Single-Arm Robot

I’ve been contemplating this video and others like it and wanted to see if I could build a robot arm for playing games on phones. I started looking at dual-arm SCARA robots but decided that a single arm would be better suited to the task as there needs to be a camera looking at the phone screen and there is less to get in the way with a single arm SCARA.

Looking for an open-source design to get started with I found one on Thingiverse which didn’t look too complicated although, at the time, nobody seemed to have made one.  I got to work printing out the parts – which took a couple of days on my Ultimaker Original.

Thingiverse SCARA by Idegraaf


Unfortunately the parts didn’t go together as easily as I would have liked – mainly I think because there was no allowance for tolerances in the original model design – so, for instance, the space to accommodate a 15mm outer diameter linear bearing was exactly 15mm in diameter. On my 3D printer that isn’t workable so I had to re-draw many of the parts (I used Rhino 3D) from the STL meshes and increase the openings where needed.

I then had some trouble with the belts used to drive the arms. I wasn’t able to find 160 teeth belts cheaply in the UK so I bought some 158 teeth ones. They were, unsurprisingly, too tight so I had to re-print the motor mount pieces with the holes moved.

I also found that the 320 teeth belt (which I did manage to source) was too tight. In this case I solved the problem by re-creating a 60 tooth gear to replace the 62 tooth one in the original design. I found a great SCAD template for this here – and modified it accordingly.

Control Electronics

To control the steppers I used a pair of driver modules like this which have a micro-stepping ability. This allows a conventional stepper motor (with 1.8 degrees of movement per step) to be driven in increments of slightly over 0.1 degrees (actually 1.8/16 degrees).

For the controller I wanted to try out a MicroPython PyBoard I had recently bought together with an LCD display and touch keypad. It didn’t take much time to get to grips with and I can heartily recommend this as an alternative to writing C++ for every little project.Scara Arm Control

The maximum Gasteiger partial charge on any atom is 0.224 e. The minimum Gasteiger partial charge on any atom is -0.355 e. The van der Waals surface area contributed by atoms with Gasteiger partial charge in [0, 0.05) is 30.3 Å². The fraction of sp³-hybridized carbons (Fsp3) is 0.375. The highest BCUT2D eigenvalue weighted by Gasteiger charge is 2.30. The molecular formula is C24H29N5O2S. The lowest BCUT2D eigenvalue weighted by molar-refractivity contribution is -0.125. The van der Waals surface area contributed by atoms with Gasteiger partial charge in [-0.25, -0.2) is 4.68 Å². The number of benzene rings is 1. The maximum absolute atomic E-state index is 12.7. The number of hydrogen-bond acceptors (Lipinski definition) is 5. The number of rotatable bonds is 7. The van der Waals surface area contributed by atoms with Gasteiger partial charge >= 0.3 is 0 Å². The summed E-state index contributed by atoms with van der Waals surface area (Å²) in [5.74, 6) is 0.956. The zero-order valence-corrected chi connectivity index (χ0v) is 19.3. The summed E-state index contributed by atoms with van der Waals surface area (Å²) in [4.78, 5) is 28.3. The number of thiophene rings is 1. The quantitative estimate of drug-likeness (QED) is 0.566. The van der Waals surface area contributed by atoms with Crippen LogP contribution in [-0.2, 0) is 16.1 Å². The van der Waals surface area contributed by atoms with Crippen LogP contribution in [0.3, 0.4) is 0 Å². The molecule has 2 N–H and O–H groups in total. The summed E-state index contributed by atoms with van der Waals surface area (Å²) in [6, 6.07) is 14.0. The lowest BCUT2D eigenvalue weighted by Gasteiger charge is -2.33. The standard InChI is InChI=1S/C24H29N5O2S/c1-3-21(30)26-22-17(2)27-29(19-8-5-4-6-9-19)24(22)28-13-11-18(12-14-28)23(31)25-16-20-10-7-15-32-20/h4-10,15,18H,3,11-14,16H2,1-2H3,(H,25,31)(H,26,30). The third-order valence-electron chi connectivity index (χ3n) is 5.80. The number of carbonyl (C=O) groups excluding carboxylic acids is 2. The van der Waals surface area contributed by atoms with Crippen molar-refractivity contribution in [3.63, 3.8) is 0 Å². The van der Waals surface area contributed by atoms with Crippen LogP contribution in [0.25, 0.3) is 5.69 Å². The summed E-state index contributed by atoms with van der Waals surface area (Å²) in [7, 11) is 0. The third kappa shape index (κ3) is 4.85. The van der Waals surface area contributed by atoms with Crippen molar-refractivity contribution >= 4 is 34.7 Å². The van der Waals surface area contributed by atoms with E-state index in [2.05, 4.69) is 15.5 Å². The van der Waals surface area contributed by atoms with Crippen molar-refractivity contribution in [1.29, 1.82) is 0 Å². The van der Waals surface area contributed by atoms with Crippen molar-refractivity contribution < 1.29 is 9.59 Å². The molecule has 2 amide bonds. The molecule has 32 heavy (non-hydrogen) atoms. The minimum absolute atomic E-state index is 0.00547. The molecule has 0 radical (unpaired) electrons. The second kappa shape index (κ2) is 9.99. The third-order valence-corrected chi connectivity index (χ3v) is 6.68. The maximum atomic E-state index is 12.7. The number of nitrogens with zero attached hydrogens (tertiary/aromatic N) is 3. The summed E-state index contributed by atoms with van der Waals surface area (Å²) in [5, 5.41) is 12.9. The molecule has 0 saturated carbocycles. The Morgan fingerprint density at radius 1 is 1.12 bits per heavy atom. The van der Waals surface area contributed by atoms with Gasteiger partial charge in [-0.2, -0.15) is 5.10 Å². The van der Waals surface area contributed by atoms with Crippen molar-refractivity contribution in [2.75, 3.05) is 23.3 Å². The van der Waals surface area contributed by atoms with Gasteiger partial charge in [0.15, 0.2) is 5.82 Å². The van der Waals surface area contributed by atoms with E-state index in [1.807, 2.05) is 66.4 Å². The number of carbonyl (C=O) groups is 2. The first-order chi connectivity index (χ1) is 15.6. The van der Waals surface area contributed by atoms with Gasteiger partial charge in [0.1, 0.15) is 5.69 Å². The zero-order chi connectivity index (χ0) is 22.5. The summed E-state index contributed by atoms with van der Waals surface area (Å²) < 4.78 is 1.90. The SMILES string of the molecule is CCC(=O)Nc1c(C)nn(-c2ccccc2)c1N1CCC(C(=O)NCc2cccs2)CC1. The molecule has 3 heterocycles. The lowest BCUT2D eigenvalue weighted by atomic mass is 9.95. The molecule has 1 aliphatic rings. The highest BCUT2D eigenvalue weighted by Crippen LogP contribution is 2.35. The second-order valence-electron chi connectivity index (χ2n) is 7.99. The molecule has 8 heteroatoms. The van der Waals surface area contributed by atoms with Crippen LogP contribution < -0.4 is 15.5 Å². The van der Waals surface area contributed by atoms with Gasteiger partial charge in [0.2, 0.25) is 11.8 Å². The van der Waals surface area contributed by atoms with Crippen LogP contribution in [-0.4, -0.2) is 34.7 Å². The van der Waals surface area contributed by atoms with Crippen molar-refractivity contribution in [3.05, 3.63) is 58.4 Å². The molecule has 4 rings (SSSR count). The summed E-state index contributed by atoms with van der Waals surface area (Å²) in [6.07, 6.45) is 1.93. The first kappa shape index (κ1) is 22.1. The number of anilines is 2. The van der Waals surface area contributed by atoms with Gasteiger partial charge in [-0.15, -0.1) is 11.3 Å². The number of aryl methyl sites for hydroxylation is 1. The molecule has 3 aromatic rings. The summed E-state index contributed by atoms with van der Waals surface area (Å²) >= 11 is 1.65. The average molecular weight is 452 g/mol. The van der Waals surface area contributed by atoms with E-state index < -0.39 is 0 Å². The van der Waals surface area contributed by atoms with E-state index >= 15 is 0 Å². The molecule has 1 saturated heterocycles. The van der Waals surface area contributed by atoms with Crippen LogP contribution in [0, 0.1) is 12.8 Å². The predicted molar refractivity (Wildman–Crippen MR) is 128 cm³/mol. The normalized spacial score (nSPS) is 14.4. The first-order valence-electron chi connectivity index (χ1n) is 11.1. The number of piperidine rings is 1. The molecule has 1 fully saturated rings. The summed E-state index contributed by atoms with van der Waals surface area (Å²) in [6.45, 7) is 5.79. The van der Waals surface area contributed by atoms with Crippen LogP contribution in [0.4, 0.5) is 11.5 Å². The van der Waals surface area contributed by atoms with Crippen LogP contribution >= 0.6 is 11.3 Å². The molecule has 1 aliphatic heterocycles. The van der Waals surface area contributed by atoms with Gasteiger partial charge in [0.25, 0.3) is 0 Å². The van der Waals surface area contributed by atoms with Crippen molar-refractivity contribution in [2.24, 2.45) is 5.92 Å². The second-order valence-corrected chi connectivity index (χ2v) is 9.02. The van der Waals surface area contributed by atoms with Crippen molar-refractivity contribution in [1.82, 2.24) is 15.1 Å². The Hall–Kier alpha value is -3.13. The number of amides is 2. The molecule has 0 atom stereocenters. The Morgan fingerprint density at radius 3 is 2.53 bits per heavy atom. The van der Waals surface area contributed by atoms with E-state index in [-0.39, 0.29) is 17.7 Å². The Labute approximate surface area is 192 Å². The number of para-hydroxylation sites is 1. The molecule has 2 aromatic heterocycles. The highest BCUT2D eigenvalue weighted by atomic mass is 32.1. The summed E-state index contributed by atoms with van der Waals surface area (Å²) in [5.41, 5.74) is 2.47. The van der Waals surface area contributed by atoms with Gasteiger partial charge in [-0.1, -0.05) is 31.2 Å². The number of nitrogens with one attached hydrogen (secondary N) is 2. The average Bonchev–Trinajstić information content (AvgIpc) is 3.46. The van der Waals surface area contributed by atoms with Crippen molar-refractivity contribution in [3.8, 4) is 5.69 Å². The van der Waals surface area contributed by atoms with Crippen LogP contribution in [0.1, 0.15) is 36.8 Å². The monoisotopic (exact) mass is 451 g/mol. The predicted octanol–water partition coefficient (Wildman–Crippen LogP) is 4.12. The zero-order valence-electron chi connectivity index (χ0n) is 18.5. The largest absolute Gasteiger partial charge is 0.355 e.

Test Program

My simple test program worked fine to move the arms around by pressing the buttons on the keypad.

import pyb
import mpr121

# Pins used to control the stepper motor drivers
lowerArmStep = pyb.Pin('Y9', pyb.Pin.OUT_PP)
lowerArmDirn = pyb.Pin('Y10', pyb.Pin.OUT_PP)
upperArmStep = pyb.Pin('Y11', pyb.Pin.OUT_PP)
upperArmDirn = pyb.Pin('Y12', pyb.Pin.OUT_PP)

# Using a library provided by MicroPython for the keyboard
keybd = mpr121.MPR121(pyb.I2C(1, pyb.I2C.MASTER))
for electr in range(4):
	keybd.threshold(electr, 50, 30)

# Width and length of pulses for microstepping
pulseWidthUsecs = 1
betweenPulsesUsecs = 500

# Degrees per step calculation
upperDegreesToMove = 15 
# Stepper motors move 1.8 degrees per full step
# In microstepping mode so 16 microsteps per step
# Motor shaft pulley has 20 teeth
# Upper arm pulley has 62 teeth
upperDegreesPerStep = (1.8/16)*(20/62)
upperStepsPerMove = upperDegreesToMove/upperDegreesPerStep

# Lower arm calculation as above
lowerDegreesToMove = 90 
lowerDegreesPerStep = (1.8/16)*(20/62)
lowerStepsPerMove = lowerDegreesToMove/lowerDegreesPerStep

# Loop getting a key press and performing actions
	if (keybd.elec_voltage(1) < 220):  # X Key
		for i in range(lowerStepsPerMove):
	elif (keybd.elec_voltage(0) < 220):  # Y Key
		for i in range(lowerStepsPerMove):
	elif (keybd.elec_voltage(2) < 220):   # B Key
		for i in range(upperStepsPerMove):
	elif (keybd.elec_voltage(3) < 220):    # A Key
		for i in range(upperStepsPerMove):

Circle Intersections

The next thing to do was to work out how to move to a specified position in Cartesian coordinates. I started to work out the geometry and quickly realised that I essentially had two intersecting circles, one centred on the point I wanted to reach and the other centred on the origin of the robot - i.e. the position of its shoulder.